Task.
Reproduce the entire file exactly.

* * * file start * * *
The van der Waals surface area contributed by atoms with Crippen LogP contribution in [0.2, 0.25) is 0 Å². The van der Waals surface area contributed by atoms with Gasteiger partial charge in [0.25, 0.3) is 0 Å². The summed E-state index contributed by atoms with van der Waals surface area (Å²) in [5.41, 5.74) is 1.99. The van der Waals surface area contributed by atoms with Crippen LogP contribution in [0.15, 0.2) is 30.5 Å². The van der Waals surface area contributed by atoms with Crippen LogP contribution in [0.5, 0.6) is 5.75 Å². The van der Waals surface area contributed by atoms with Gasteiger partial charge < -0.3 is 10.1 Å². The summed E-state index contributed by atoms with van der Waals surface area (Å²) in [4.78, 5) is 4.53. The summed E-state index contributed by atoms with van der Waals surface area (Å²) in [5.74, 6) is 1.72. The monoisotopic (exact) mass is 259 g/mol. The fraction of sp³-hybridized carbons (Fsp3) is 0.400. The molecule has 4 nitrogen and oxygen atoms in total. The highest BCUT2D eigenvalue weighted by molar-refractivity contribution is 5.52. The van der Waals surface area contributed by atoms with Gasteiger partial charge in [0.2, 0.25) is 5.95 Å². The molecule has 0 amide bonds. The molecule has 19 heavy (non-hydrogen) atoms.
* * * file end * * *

The van der Waals surface area contributed by atoms with Crippen LogP contribution in [0.2, 0.25) is 0 Å². The van der Waals surface area contributed by atoms with Gasteiger partial charge in [0.25, 0.3) is 0 Å². The summed E-state index contributed by atoms with van der Waals surface area (Å²) in [5.41, 5.74) is 1.99. The van der Waals surface area contributed by atoms with Crippen LogP contribution in [0.15, 0.2) is 30.5 Å². The van der Waals surface area contributed by atoms with Crippen LogP contribution in [0.5, 0.6) is 5.75 Å². The van der Waals surface area contributed by atoms with Gasteiger partial charge < -0.3 is 10.1 Å². The summed E-state index contributed by atoms with van der Waals surface area (Å²) in [4.78, 5) is 4.53. The summed E-state index contributed by atoms with van der Waals surface area (Å²) in [5.74, 6) is 1.72. The monoisotopic (exact) mass is 259 g/mol. The fraction of sp³-hybridized carbons (Fsp3) is 0.400. The molecule has 4 nitrogen and oxygen atoms in total. The highest BCUT2D eigenvalue weighted by molar-refractivity contribution is 5.52. The van der Waals surface area contributed by atoms with Gasteiger partial charge in [0.2, 0.25) is 5.95 Å². The molecule has 0 amide bonds. The molecule has 19 heavy (non-hydrogen) atoms.